Building Applications Frequently Asked Questions
This FAQ contains answers to questions about building VoiceXML applications using Tellme
- How do I tell the application what spoken input to expect?
- Does Tellme provide any "pre-built" grammars?
- What is grammar "tuning"?
- Does Tellme support recognition of languages other than English?
- What are the limits on grammar size?
Q: What type of language is VoiceXML?|
A: VoiceXML is a declarative, XML-based language comprised of elements that describe the human-machine
interaction provided by a voice response system. This includes:
implement client-side logic.
- Output of audio files and synthesized speech (text-to-speech).
- Recognition of spoken and DTMF input.
- Control of telephony features such as call transfer and disconnect.
- Direction of the call flow based on user input
Q: How do I tell the application what spoken input to expect?|
A: The voice application uses a grammar to define what utterances are legal for the caller to say at a
particular point in the application. (An utterance is speech input before it has been recognized by the voice
recognizer as a specific response.) A grammar represents the set of accepted inputs via a list of regular
expressions. A grammar representing the possible answers to the question "How do you travel from home to work?"
might specify the possible utterances like this in SRGS/GRXML format:
The VoiceXML language lets the developer specify which grammars are in force at any point in the application via
a grammar scoping capability. Grammars are included into a VoiceXML file either in-line, or through references to
external grammar files.
The Tellme Platform currently supports SRGS/GRXML grammar format, with legacy support for the GSL grammar format.
Q: Does Tellme provide any "pre-built" grammars?|
A: Yes, the Tellme Platform provides access to many pre-built grammars. These grammars are either commonly
used, difficult to create or require constant maintenance. Tellme currently provides many pre-built grammars,
contains the full list of grammars and their descriptions.
- General: Yes/No
- Credit Cards: Expiration date, Expiration month, Expiration Year, Credit Card Number
- Date/Time: Day of month, Day of year, Month, Year, Date, AM/PM, TimeDuration (in minutes or days), Hour,
- Financial: US Dollars (no cents), US Money (dollars and cents),
- Locations: City/State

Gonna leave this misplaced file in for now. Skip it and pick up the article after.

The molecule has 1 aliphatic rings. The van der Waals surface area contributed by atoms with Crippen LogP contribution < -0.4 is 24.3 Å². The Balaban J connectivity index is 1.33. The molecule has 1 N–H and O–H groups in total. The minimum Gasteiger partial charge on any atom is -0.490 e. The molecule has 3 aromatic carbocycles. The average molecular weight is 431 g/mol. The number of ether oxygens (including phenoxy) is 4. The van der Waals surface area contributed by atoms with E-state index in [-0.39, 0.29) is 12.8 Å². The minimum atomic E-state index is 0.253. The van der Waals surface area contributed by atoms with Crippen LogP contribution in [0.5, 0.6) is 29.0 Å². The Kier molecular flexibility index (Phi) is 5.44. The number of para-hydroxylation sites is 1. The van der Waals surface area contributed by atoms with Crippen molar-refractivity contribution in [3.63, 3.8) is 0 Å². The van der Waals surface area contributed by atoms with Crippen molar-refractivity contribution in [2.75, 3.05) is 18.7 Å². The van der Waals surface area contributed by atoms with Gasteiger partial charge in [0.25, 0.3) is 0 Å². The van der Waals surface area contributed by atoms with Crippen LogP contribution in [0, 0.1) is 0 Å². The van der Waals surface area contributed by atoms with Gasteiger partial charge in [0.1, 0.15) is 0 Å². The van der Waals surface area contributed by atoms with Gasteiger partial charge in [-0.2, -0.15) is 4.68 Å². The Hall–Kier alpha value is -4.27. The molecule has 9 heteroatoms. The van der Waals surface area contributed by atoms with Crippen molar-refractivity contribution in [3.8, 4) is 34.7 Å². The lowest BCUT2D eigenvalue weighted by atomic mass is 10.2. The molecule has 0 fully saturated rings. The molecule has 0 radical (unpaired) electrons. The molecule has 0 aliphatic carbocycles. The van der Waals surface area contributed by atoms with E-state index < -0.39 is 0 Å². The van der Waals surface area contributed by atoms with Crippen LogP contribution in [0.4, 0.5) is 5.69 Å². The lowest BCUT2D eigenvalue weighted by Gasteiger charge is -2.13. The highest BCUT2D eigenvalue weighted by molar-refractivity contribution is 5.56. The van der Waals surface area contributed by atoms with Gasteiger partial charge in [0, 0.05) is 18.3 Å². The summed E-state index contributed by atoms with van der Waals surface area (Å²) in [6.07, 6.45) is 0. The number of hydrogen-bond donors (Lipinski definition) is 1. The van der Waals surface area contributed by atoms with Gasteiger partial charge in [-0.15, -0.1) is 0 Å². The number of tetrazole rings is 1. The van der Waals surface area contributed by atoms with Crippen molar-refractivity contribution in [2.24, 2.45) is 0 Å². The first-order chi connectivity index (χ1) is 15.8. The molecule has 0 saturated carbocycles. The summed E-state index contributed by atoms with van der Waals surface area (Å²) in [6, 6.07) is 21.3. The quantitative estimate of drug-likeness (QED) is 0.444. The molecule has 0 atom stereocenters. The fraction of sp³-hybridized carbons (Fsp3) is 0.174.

- Numbers: Digits, Natural numbers, Percentages, Social-Security Numbers
- Telephone: US Phone number, Phone extension, Area Code, 7-digit phone, 10-digit phone
Q: What is grammar "tuning"?|
A: A voice application, like any user-centric application, is prone to certain problems that may only be
discovered through formal usability testing, or observation of the application in use. Poor speech recognition
accuracy is one type of problem common to voice applications, and a problem most often caused by poor grammar
implementation. When users mispronounce words or say things unexpected by the grammar designer, the recognizer
cannot match their input against the grammar. Poorly designed grammars containing many difficult-to-distinguish
entries will also result in many misrecognized inputs.
Grammar tuning is the process of improving recognition accuracy by modifying a grammar based on an analysis of
its performance. Tuning is often performed during an iterative process of usability testing and application
improvement and may involve amending the grammar with commonly spoken phrases, removing highly confusable words,
and adding additional ways that callers may pronounce a word.
Q: How do you handle speakers with foreign accents?|
A: Tellme's work on
, which naturally is designed to be usable by the widest range of speakers, has shown that the Microsoft speech
recognition engine employed by the Tellme Platform does a very good job with callers with strong foreign
Q: Does Tellme support recognition of languages other than English?|
A: Not currently. For now, Tellme is focused on maximizing reliability of English recognition over the
phone. Adding a new language is a non-trivial task. Even if a model exists which lets a recognizer understand a
native speaker under ideal acoustic conditions, making that same model work reliably when confronted with the
noisy audio environment of the phone is very difficult.|
Q: What are the limits on grammar size?|
A: Though the speech recognizer doesn't place a specific limit on grammar size, several practical
considerations serve to effectively limit the maximum grammar size to tens of thousands of entries. First, as the
grammar grows in size, the recognizer must test an utterance against a larger number of possibilities, slowing
the recognizer considerably. Second, the larger the grammar, the greater the possibility that it contains words
that are easily confusable. This lowers the accuracy of the grammar. However, with careful planning, it is
possible to create large grammars that are still effective. Tellme has production grammars with up to thirty